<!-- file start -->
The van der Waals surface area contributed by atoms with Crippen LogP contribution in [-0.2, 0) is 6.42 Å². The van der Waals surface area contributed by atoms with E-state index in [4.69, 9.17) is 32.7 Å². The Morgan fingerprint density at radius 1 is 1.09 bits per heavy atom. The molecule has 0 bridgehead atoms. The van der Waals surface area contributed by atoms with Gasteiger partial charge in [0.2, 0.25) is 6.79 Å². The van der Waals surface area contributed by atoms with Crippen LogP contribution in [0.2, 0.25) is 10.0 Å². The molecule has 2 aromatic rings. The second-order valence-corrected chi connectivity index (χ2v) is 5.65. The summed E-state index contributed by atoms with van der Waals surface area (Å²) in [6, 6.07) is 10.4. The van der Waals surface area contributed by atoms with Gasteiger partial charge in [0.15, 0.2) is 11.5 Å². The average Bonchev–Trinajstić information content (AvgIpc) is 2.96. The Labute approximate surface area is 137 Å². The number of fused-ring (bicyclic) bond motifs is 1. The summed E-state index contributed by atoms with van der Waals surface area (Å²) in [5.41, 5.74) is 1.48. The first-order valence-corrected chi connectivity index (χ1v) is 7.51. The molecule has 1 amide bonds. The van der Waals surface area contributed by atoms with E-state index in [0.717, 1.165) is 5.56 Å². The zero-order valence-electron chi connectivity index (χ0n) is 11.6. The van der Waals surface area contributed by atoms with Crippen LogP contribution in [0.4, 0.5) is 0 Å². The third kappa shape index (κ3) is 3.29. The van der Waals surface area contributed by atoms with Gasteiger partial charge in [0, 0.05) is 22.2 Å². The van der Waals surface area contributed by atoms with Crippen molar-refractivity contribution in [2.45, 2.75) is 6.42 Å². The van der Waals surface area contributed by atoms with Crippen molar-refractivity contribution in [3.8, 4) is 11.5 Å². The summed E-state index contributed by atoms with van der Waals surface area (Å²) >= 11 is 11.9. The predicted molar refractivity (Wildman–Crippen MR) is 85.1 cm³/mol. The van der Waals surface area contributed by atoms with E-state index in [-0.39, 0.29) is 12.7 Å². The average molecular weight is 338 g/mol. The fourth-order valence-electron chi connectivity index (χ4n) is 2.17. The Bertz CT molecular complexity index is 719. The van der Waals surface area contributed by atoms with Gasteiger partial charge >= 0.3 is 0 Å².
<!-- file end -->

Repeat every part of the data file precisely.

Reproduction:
The van der Waals surface area contributed by atoms with Crippen LogP contribution in [-0.2, 0) is 6.42 Å². The van der Waals surface area contributed by atoms with E-state index in [4.69, 9.17) is 32.7 Å². The Morgan fingerprint density at radius 1 is 1.09 bits per heavy atom. The molecule has 0 bridgehead atoms. The van der Waals surface area contributed by atoms with Gasteiger partial charge in [0.2, 0.25) is 6.79 Å². The van der Waals surface area contributed by atoms with Crippen LogP contribution in [0.2, 0.25) is 10.0 Å². The molecule has 2 aromatic rings. The second-order valence-corrected chi connectivity index (χ2v) is 5.65. The summed E-state index contributed by atoms with van der Waals surface area (Å²) in [6, 6.07) is 10.4. The van der Waals surface area contributed by atoms with Gasteiger partial charge in [0.15, 0.2) is 11.5 Å². The average Bonchev–Trinajstić information content (AvgIpc) is 2.96. The Labute approximate surface area is 137 Å². The number of fused-ring (bicyclic) bond motifs is 1. The summed E-state index contributed by atoms with van der Waals surface area (Å²) in [5.41, 5.74) is 1.48. The first-order valence-corrected chi connectivity index (χ1v) is 7.51. The molecule has 1 amide bonds. The van der Waals surface area contributed by atoms with E-state index in [0.717, 1.165) is 5.56 Å². The zero-order valence-electron chi connectivity index (χ0n) is 11.6. The van der Waals surface area contributed by atoms with Crippen LogP contribution in [0.4, 0.5) is 0 Å². The third kappa shape index (κ3) is 3.29. The van der Waals surface area contributed by atoms with Gasteiger partial charge in [0, 0.05) is 22.2 Å². The van der Waals surface area contributed by atoms with Crippen molar-refractivity contribution in [2.45, 2.75) is 6.42 Å². The van der Waals surface area contributed by atoms with Crippen molar-refractivity contribution in [3.8, 4) is 11.5 Å². The summed E-state index contributed by atoms with van der Waals surface area (Å²) >= 11 is 11.9. The predicted molar refractivity (Wildman–Crippen MR) is 85.1 cm³/mol. The van der Waals surface area contributed by atoms with E-state index in [-0.39, 0.29) is 12.7 Å². The average molecular weight is 338 g/mol. The fourth-order valence-electron chi connectivity index (χ4n) is 2.17. The Bertz CT molecular complexity index is 719. The van der Waals surface area contributed by atoms with Gasteiger partial charge >= 0.3 is 0 Å².